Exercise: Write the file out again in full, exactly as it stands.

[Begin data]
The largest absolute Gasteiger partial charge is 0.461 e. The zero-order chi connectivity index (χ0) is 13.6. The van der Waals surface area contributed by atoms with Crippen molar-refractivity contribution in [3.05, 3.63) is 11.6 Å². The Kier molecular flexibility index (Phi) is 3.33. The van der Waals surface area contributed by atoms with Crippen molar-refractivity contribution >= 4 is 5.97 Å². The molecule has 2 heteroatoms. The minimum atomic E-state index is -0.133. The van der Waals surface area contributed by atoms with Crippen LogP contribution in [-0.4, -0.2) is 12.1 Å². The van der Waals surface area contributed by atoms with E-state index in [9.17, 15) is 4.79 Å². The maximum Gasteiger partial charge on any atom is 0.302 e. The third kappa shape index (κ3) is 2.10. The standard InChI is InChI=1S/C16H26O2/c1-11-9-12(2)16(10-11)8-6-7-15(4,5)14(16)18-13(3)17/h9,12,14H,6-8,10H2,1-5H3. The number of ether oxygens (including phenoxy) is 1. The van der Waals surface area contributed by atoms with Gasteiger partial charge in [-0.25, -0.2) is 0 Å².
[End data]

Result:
The largest absolute Gasteiger partial charge is 0.461 e. The zero-order chi connectivity index (χ0) is 13.6. The van der Waals surface area contributed by atoms with Crippen molar-refractivity contribution in [3.05, 3.63) is 11.6 Å². The Kier molecular flexibility index (Phi) is 3.33. The van der Waals surface area contributed by atoms with Crippen molar-refractivity contribution >= 4 is 5.97 Å². The molecule has 2 heteroatoms. The minimum atomic E-state index is -0.133. The van der Waals surface area contributed by atoms with Crippen LogP contribution in [-0.4, -0.2) is 12.1 Å². The van der Waals surface area contributed by atoms with E-state index in [9.17, 15) is 4.79 Å². The maximum Gasteiger partial charge on any atom is 0.302 e. The third kappa shape index (κ3) is 2.10. The standard InChI is InChI=1S/C16H26O2/c1-11-9-12(2)16(10-11)8-6-7-15(4,5)14(16)18-13(3)17/h9,12,14H,6-8,10H2,1-5H3. The number of ether oxygens (including phenoxy) is 1. The van der Waals surface area contributed by atoms with Gasteiger partial charge in [-0.25, -0.2) is 0 Å².